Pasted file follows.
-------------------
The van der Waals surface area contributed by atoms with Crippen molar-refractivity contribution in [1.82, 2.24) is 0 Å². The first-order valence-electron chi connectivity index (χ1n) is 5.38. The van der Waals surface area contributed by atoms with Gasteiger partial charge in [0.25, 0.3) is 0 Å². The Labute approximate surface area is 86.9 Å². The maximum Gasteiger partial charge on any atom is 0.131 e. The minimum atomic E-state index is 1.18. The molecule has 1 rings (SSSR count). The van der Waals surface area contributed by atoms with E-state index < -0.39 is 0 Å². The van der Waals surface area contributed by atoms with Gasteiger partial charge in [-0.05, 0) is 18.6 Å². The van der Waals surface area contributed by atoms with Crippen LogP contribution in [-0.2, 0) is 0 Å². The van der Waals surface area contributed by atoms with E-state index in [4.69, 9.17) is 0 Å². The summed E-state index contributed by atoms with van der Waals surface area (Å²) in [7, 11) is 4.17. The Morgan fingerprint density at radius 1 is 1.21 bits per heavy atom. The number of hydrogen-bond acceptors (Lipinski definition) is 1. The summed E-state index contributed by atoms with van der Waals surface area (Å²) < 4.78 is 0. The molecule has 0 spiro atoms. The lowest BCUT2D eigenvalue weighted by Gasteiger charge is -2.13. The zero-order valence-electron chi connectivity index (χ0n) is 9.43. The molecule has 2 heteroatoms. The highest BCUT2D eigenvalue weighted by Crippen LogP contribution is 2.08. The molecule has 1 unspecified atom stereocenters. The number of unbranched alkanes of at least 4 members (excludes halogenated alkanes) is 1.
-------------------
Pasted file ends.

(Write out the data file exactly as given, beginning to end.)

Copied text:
The van der Waals surface area contributed by atoms with Crippen molar-refractivity contribution in [1.82, 2.24) is 0 Å². The first-order valence-electron chi connectivity index (χ1n) is 5.38. The van der Waals surface area contributed by atoms with Gasteiger partial charge in [0.25, 0.3) is 0 Å². The Labute approximate surface area is 86.9 Å². The maximum Gasteiger partial charge on any atom is 0.131 e. The minimum atomic E-state index is 1.18. The molecule has 1 rings (SSSR count). The van der Waals surface area contributed by atoms with E-state index < -0.39 is 0 Å². The van der Waals surface area contributed by atoms with Gasteiger partial charge in [-0.05, 0) is 18.6 Å². The van der Waals surface area contributed by atoms with Crippen LogP contribution in [-0.2, 0) is 0 Å². The van der Waals surface area contributed by atoms with E-state index in [4.69, 9.17) is 0 Å². The summed E-state index contributed by atoms with van der Waals surface area (Å²) in [7, 11) is 4.17. The Morgan fingerprint density at radius 1 is 1.21 bits per heavy atom. The number of hydrogen-bond acceptors (Lipinski definition) is 1. The summed E-state index contributed by atoms with van der Waals surface area (Å²) < 4.78 is 0. The molecule has 0 spiro atoms. The lowest BCUT2D eigenvalue weighted by Gasteiger charge is -2.13. The zero-order valence-electron chi connectivity index (χ0n) is 9.43. The molecule has 2 heteroatoms. The highest BCUT2D eigenvalue weighted by Crippen LogP contribution is 2.08. The molecule has 1 unspecified atom stereocenters. The number of unbranched alkanes of at least 4 members (excludes halogenated alkanes) is 1.